Dear Librarians, My People,

I owe you everything.

I learned how to read in a library because I spent every Saturday morning there, usually by myself.  Every Saturday morning, my father would announce that he needed to go to the barber’s. But since he was bald from the time I was born, I think what he meant was “I have a poker game every Saturday,” and then he’d drop me off at the library with my little red wagon so I could accumulate a lot of books. I learned to say at a very early age, My name is Amy Bloom, my telephone number is 487-8528 and my father will be back soon.

They did have a children’s section, but I was a very lucky in my library life and the librarians let me read anything anywhere, including stretched out on the cool slate floors of the upper stacks.

My favorite encounter with a librarian ever was when I was, as I often was, lying on the floor of the stacks, having decided to work my way from A to Z. I had only just gotten started and I was reading on the floor. I had some contraband Ritz crackers in a bag. Picture me, just a shorter rounder version of my adult self, with wild black curls and pink harlequin glasses.  I think I got a lot of compassion on account of the glasses.

I looked up from my book—there must have been some shift in the air around me–and I realized that the librarian was standing sort of toe-to-eye with me – and that’s in the day when librarians looked like librarians: two pairs of reading glasses on chains, resting on a bust like a couch under a flowered silk tent and finished off with Enna Jettick shoes, which l I still remember because I had so much time to admire them, close as I was.

And the librarian  said “What’s that you have there, dear?” and I said “It’s a  great book and now I know what I want to be when I grow up.”

“What’s the book,” she said.

I said, “It’s wonderful. It’s a girls clubhouse and the girls have great outfits and there is marabou” –and I had had to run down the three flights of stairs to the dictionary on the stand next to the librarians’ desk to look up what “marabou” was, because there was not much of that in my house and then I would run back up) and discover the words “peignoir sets.” Down to the dictionary, back up to the fourth floor.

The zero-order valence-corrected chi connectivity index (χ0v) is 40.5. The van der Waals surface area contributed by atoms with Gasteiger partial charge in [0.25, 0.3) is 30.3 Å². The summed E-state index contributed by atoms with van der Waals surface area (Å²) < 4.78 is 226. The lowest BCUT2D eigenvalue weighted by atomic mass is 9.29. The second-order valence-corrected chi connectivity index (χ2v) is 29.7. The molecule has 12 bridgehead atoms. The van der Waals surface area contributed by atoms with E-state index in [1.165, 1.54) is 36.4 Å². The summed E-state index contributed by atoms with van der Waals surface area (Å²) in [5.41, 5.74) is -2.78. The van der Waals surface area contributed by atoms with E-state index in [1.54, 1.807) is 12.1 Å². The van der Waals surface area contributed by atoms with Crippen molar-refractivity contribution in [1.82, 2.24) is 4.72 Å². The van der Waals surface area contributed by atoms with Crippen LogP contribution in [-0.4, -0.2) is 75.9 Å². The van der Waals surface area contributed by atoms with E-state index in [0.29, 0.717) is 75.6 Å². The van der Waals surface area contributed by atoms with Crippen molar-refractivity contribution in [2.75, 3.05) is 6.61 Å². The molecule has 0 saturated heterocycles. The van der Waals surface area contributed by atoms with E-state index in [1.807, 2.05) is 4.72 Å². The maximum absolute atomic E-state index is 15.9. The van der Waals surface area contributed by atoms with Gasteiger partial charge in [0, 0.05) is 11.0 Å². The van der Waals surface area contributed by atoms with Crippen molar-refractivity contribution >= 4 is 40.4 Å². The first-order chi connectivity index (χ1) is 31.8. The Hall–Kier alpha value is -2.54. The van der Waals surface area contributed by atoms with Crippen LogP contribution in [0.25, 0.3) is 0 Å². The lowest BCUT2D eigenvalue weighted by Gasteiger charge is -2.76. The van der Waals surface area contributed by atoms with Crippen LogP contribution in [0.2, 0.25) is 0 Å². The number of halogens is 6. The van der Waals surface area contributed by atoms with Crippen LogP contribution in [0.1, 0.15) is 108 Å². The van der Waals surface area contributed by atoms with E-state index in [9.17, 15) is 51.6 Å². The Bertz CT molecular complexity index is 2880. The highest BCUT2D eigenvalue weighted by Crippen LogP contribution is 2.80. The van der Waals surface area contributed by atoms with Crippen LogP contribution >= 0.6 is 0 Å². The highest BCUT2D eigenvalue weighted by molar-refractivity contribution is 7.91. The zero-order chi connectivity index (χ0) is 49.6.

And the librarian said to, “Do they? Do they wear peignoir sets? What happens then?”

I said “Well, I’m not sure. They’re all friends and they sit around and then at the end of the day some of the boyfriends come over.”

And she said “What do you think happens then?” and I said “I think they play Canasta.”

And she said, “Well, you must take it home and show your mother.”

And so my first full-length adult book was A House Is Not a Home: Memoirs of a New York Madam by Polly Adler. and to her great credit, my mother said only “I think they do play Canasta.”

I could not have written a single book without librarians and without libraries because I wouldn’t have known where to start, how to fill in the blanks, how to understand the gaps in my own knowledge. When I teach and students say Oh yeah I Googled it, I always say that’s fine for a first step and now let’s talk about libraries.

Research is not writing. From this writer’s point of view, it is much, much better than writing. It allows the writer to act as if she is, indeed, writing, but really, it’s writing-adjacent, offering respite, information and inspiration. From Eleanor’s passionate love letters to Lorena Hickock to my more recent deep dive into the best and sometimes obscure books about Alzheimer’s, every time I have been in a library, I breathe better, I think better and I write better.

Thanks to you, beacons of light.

Amy Bloom

Learn more about In Love: A Memoir of Love and Loss Here.

An Author Letter from Amy Bloom

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